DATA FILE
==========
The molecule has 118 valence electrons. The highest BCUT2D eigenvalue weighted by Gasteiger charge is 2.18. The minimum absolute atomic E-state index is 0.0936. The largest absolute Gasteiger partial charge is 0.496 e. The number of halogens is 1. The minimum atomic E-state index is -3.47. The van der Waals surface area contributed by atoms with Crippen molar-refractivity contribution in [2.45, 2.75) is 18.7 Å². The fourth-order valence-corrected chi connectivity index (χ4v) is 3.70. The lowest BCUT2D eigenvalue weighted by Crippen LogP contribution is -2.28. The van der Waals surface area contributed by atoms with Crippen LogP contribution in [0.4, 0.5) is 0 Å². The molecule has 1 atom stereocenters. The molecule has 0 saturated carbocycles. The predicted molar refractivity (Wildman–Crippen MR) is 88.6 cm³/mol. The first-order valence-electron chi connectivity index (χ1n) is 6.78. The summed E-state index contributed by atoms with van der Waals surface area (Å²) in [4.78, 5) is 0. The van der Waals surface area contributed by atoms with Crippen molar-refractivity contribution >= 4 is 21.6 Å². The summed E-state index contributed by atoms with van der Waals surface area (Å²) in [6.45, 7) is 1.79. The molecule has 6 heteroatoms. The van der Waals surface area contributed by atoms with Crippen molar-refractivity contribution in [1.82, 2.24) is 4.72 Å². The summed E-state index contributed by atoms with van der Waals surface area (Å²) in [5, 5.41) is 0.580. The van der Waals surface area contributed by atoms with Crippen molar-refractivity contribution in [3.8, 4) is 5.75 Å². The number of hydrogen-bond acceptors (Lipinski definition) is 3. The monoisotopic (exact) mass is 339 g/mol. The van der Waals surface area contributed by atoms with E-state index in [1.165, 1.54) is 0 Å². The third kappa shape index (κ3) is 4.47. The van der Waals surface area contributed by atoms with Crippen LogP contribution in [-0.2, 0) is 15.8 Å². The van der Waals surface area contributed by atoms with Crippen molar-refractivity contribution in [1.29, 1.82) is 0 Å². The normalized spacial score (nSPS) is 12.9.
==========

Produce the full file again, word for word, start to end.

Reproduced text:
The molecule has 118 valence electrons. The highest BCUT2D eigenvalue weighted by Gasteiger charge is 2.18. The minimum absolute atomic E-state index is 0.0936. The largest absolute Gasteiger partial charge is 0.496 e. The number of halogens is 1. The minimum atomic E-state index is -3.47. The van der Waals surface area contributed by atoms with Crippen molar-refractivity contribution in [2.45, 2.75) is 18.7 Å². The fourth-order valence-corrected chi connectivity index (χ4v) is 3.70. The lowest BCUT2D eigenvalue weighted by Crippen LogP contribution is -2.28. The van der Waals surface area contributed by atoms with Crippen LogP contribution in [0.4, 0.5) is 0 Å². The molecule has 1 atom stereocenters. The molecule has 0 saturated carbocycles. The predicted molar refractivity (Wildman–Crippen MR) is 88.6 cm³/mol. The first-order valence-electron chi connectivity index (χ1n) is 6.78. The summed E-state index contributed by atoms with van der Waals surface area (Å²) in [4.78, 5) is 0. The van der Waals surface area contributed by atoms with Crippen molar-refractivity contribution >= 4 is 21.6 Å². The summed E-state index contributed by atoms with van der Waals surface area (Å²) in [6.45, 7) is 1.79. The molecule has 6 heteroatoms. The van der Waals surface area contributed by atoms with Crippen molar-refractivity contribution in [1.82, 2.24) is 4.72 Å². The summed E-state index contributed by atoms with van der Waals surface area (Å²) in [5, 5.41) is 0.580. The van der Waals surface area contributed by atoms with Crippen molar-refractivity contribution in [3.8, 4) is 5.75 Å². The number of hydrogen-bond acceptors (Lipinski definition) is 3. The monoisotopic (exact) mass is 339 g/mol. The van der Waals surface area contributed by atoms with E-state index in [1.165, 1.54) is 0 Å². The third kappa shape index (κ3) is 4.47. The van der Waals surface area contributed by atoms with Crippen LogP contribution in [-0.2, 0) is 15.8 Å². The van der Waals surface area contributed by atoms with Crippen molar-refractivity contribution in [1.29, 1.82) is 0 Å². The normalized spacial score (nSPS) is 12.9.